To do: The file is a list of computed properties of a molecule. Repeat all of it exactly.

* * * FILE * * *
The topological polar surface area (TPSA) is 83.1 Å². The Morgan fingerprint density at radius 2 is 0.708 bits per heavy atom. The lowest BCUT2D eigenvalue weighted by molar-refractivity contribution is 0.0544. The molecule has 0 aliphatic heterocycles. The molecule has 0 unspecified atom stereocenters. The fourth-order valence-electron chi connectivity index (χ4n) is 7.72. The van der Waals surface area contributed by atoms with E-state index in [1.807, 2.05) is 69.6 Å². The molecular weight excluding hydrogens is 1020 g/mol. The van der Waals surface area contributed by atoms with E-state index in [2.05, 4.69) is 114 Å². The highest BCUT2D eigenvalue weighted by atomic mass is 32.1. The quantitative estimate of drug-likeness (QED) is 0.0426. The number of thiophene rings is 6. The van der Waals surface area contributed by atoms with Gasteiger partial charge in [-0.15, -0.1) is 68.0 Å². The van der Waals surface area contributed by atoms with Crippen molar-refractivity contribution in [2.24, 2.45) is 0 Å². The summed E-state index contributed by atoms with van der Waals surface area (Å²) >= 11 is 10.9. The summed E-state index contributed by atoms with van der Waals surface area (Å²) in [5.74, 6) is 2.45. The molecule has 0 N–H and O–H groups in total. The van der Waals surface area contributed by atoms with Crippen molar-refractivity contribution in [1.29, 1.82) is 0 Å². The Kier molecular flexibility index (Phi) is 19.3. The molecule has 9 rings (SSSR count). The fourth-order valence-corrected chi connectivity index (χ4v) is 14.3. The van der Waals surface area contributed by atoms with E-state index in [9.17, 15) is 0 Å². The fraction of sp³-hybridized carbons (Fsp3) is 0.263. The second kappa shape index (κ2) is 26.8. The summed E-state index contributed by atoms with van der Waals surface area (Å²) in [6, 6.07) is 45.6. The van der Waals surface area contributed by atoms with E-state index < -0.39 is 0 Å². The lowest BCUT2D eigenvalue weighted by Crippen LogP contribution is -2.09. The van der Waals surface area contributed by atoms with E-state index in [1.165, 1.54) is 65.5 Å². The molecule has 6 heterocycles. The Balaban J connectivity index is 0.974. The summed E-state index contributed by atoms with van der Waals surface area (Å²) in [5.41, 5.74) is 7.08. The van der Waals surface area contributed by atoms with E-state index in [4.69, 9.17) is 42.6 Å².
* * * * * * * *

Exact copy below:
The topological polar surface area (TPSA) is 83.1 Å². The Morgan fingerprint density at radius 2 is 0.708 bits per heavy atom. The lowest BCUT2D eigenvalue weighted by molar-refractivity contribution is 0.0544. The molecule has 0 aliphatic heterocycles. The molecule has 0 unspecified atom stereocenters. The fourth-order valence-electron chi connectivity index (χ4n) is 7.72. The van der Waals surface area contributed by atoms with E-state index in [1.807, 2.05) is 69.6 Å². The molecular weight excluding hydrogens is 1020 g/mol. The van der Waals surface area contributed by atoms with E-state index in [2.05, 4.69) is 114 Å². The highest BCUT2D eigenvalue weighted by atomic mass is 32.1. The quantitative estimate of drug-likeness (QED) is 0.0426. The number of thiophene rings is 6. The van der Waals surface area contributed by atoms with Gasteiger partial charge in [-0.15, -0.1) is 68.0 Å². The van der Waals surface area contributed by atoms with Crippen molar-refractivity contribution in [2.24, 2.45) is 0 Å². The summed E-state index contributed by atoms with van der Waals surface area (Å²) >= 11 is 10.9. The summed E-state index contributed by atoms with van der Waals surface area (Å²) in [5.74, 6) is 2.45. The molecule has 0 N–H and O–H groups in total. The van der Waals surface area contributed by atoms with Crippen molar-refractivity contribution in [1.29, 1.82) is 0 Å². The Kier molecular flexibility index (Phi) is 19.3. The molecule has 9 rings (SSSR count). The fourth-order valence-corrected chi connectivity index (χ4v) is 14.3. The van der Waals surface area contributed by atoms with E-state index in [9.17, 15) is 0 Å². The fraction of sp³-hybridized carbons (Fsp3) is 0.263. The second kappa shape index (κ2) is 26.8. The summed E-state index contributed by atoms with van der Waals surface area (Å²) in [6, 6.07) is 45.6. The van der Waals surface area contributed by atoms with E-state index < -0.39 is 0 Å². The lowest BCUT2D eigenvalue weighted by Crippen LogP contribution is -2.09. The van der Waals surface area contributed by atoms with E-state index in [1.165, 1.54) is 65.5 Å². The molecule has 6 heterocycles. The Balaban J connectivity index is 0.974. The summed E-state index contributed by atoms with van der Waals surface area (Å²) in [5.41, 5.74) is 7.08. The van der Waals surface area contributed by atoms with E-state index in [4.69, 9.17) is 42.6 Å².